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Boost your product sales with the right lighting.

"We have more than 5,500 square feet of display space, and having the right kind of light makes a real difference," said Cliff Hunter, co-owner of Tommy Bronson Sporting Goods in Memphis, Tenn.

You can have the best product displays with the best merchandise, but if you're using the wrong kind of light, you actually may be pushing customers away from the products you're trying to sell. On the other hand, having the right color, temperature and intensity of light attracts customers and encourages them to pick up, handle, and develop a sense of ownership of the products you have on display.

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Chip Hayward is a design architect who understands the major role light and color play in the physical response people have to any environment.

"In a retail environment, lighting is a key component to success on the sales floor," he said. "Many small retailers use the same type of lights on their displays as they do to light their general floor space, and that can be a major mistake."

Robert Brill, a behavioral psychologist with Damar Management in Tampa, Florida, agrees.

"Light can act as a magnet, something that draws customers into a specific part of the store," he said. "Or, it can act as an artificial barrier, literally pushing customers away."

Take this test. Stand in the main room of your store and look around. Is it simply a warehouse for firearms, packs, slings, quivers and other outdoor merchandise? Or, have you taken the time to create attractive displays depicting outdoor scenes showcasing equipment or the latest in firearms or bows? Regardless of your approach, you can use effective visual merchandising techniques and the subtle power of light to increase your sales and your profits.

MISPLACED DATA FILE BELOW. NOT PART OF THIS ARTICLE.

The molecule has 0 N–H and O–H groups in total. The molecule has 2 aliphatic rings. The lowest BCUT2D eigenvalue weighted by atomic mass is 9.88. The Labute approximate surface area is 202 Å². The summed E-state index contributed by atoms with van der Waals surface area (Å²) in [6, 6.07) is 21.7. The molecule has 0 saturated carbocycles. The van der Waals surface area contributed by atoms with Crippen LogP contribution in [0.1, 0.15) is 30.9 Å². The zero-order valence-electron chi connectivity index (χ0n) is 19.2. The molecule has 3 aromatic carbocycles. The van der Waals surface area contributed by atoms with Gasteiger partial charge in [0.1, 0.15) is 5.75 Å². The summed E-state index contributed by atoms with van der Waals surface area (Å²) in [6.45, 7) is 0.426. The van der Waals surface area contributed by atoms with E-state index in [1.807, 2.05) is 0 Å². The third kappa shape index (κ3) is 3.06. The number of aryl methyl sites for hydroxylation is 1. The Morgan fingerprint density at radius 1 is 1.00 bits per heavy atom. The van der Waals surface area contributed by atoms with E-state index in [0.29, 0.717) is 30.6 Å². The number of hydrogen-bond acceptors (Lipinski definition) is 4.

"I'm always surprised that specialty retailers don't treat their interior display space as profit centers," said Jon Dillon, a retail consultant who works through Damar Management in Chicago, Ill. "For the most part, we see the interior space relegated to simply a check out station and aisles of merchandise grouped by category. But groupings and end caps just aren't the same as having a well-presented visual merchandising plan in place."
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Copyright 2004 Gale, Cengage Learning. All rights reserved.

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Title Annotation:Outdoor Marketplace
Author:Diss, Mark
Publication:Shooting Industry
Date:Feb 1, 2004
Words:361
Previous Article:Selling the Glock 37.
Next Article:Transform your retail floor space.


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